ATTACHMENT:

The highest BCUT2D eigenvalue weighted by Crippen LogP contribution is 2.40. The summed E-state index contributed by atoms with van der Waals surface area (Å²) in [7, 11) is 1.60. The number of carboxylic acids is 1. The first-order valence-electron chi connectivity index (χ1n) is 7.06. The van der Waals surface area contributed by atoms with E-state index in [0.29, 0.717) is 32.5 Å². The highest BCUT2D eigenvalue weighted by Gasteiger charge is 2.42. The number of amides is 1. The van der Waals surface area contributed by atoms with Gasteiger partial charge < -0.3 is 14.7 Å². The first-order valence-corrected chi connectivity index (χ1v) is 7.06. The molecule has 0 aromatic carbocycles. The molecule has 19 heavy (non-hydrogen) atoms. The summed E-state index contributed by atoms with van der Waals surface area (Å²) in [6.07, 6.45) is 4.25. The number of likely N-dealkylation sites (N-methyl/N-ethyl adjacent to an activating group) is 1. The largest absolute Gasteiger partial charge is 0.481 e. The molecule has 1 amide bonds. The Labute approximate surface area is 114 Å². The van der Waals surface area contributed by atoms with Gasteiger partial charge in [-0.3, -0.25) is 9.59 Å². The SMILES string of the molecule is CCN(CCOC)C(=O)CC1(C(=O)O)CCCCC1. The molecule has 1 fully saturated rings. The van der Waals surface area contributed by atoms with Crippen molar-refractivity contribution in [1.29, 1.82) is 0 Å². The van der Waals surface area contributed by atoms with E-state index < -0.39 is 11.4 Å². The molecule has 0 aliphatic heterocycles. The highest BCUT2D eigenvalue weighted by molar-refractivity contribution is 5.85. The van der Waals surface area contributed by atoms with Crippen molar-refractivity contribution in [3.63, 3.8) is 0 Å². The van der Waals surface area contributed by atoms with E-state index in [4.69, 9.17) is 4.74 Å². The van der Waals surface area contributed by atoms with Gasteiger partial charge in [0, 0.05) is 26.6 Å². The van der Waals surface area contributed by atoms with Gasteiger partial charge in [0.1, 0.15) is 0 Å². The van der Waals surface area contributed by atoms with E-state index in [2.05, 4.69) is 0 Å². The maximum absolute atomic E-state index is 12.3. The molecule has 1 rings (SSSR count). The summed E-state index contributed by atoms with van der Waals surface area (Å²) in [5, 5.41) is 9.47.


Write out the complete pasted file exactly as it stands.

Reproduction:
The highest BCUT2D eigenvalue weighted by Crippen LogP contribution is 2.40. The summed E-state index contributed by atoms with van der Waals surface area (Å²) in [7, 11) is 1.60. The number of carboxylic acids is 1. The first-order valence-electron chi connectivity index (χ1n) is 7.06. The van der Waals surface area contributed by atoms with E-state index in [0.29, 0.717) is 32.5 Å². The highest BCUT2D eigenvalue weighted by Gasteiger charge is 2.42. The number of amides is 1. The van der Waals surface area contributed by atoms with Gasteiger partial charge < -0.3 is 14.7 Å². The first-order valence-corrected chi connectivity index (χ1v) is 7.06. The molecule has 0 aromatic carbocycles. The molecule has 19 heavy (non-hydrogen) atoms. The summed E-state index contributed by atoms with van der Waals surface area (Å²) in [6.07, 6.45) is 4.25. The number of likely N-dealkylation sites (N-methyl/N-ethyl adjacent to an activating group) is 1. The largest absolute Gasteiger partial charge is 0.481 e. The molecule has 1 amide bonds. The Labute approximate surface area is 114 Å². The van der Waals surface area contributed by atoms with Gasteiger partial charge in [-0.3, -0.25) is 9.59 Å². The SMILES string of the molecule is CCN(CCOC)C(=O)CC1(C(=O)O)CCCCC1. The molecule has 1 fully saturated rings. The van der Waals surface area contributed by atoms with Crippen molar-refractivity contribution in [1.29, 1.82) is 0 Å². The van der Waals surface area contributed by atoms with E-state index < -0.39 is 11.4 Å². The molecule has 0 aliphatic heterocycles. The highest BCUT2D eigenvalue weighted by molar-refractivity contribution is 5.85. The van der Waals surface area contributed by atoms with Crippen molar-refractivity contribution in [3.63, 3.8) is 0 Å². The van der Waals surface area contributed by atoms with E-state index in [4.69, 9.17) is 4.74 Å². The van der Waals surface area contributed by atoms with Gasteiger partial charge in [0, 0.05) is 26.6 Å². The van der Waals surface area contributed by atoms with Gasteiger partial charge in [0.1, 0.15) is 0 Å². The van der Waals surface area contributed by atoms with E-state index in [2.05, 4.69) is 0 Å². The maximum absolute atomic E-state index is 12.3. The molecule has 1 rings (SSSR count). The summed E-state index contributed by atoms with van der Waals surface area (Å²) in [5, 5.41) is 9.47.